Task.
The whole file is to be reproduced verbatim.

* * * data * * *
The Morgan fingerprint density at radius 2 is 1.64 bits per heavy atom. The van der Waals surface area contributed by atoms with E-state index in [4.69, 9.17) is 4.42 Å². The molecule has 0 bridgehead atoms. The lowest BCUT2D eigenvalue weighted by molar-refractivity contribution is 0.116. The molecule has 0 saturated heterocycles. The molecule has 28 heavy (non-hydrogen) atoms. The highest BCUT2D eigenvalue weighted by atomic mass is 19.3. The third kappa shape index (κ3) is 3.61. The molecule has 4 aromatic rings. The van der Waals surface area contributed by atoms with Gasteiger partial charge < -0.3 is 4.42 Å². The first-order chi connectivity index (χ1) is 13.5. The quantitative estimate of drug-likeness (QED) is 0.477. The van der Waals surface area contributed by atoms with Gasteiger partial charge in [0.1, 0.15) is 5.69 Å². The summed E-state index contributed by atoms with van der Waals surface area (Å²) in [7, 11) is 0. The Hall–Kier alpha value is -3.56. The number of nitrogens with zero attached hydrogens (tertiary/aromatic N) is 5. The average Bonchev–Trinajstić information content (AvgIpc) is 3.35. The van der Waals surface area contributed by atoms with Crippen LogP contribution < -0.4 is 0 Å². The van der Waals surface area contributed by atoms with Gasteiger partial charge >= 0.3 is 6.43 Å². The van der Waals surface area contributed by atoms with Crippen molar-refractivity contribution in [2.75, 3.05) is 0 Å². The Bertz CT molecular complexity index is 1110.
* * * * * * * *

The Morgan fingerprint density at radius 2 is 1.64 bits per heavy atom. The van der Waals surface area contributed by atoms with E-state index in [4.69, 9.17) is 4.42 Å². The molecule has 0 bridgehead atoms. The lowest BCUT2D eigenvalue weighted by molar-refractivity contribution is 0.116. The molecule has 0 saturated heterocycles. The molecule has 28 heavy (non-hydrogen) atoms. The highest BCUT2D eigenvalue weighted by atomic mass is 19.3. The third kappa shape index (κ3) is 3.61. The molecule has 4 aromatic rings. The van der Waals surface area contributed by atoms with Gasteiger partial charge < -0.3 is 4.42 Å². The first-order chi connectivity index (χ1) is 13.5. The quantitative estimate of drug-likeness (QED) is 0.477. The van der Waals surface area contributed by atoms with Gasteiger partial charge in [0.1, 0.15) is 5.69 Å². The summed E-state index contributed by atoms with van der Waals surface area (Å²) in [7, 11) is 0. The Hall–Kier alpha value is -3.56. The number of nitrogens with zero attached hydrogens (tertiary/aromatic N) is 5. The average Bonchev–Trinajstić information content (AvgIpc) is 3.35. The van der Waals surface area contributed by atoms with Crippen LogP contribution < -0.4 is 0 Å². The van der Waals surface area contributed by atoms with Gasteiger partial charge >= 0.3 is 6.43 Å². The van der Waals surface area contributed by atoms with Crippen molar-refractivity contribution in [2.75, 3.05) is 0 Å². The Bertz CT molecular complexity index is 1110.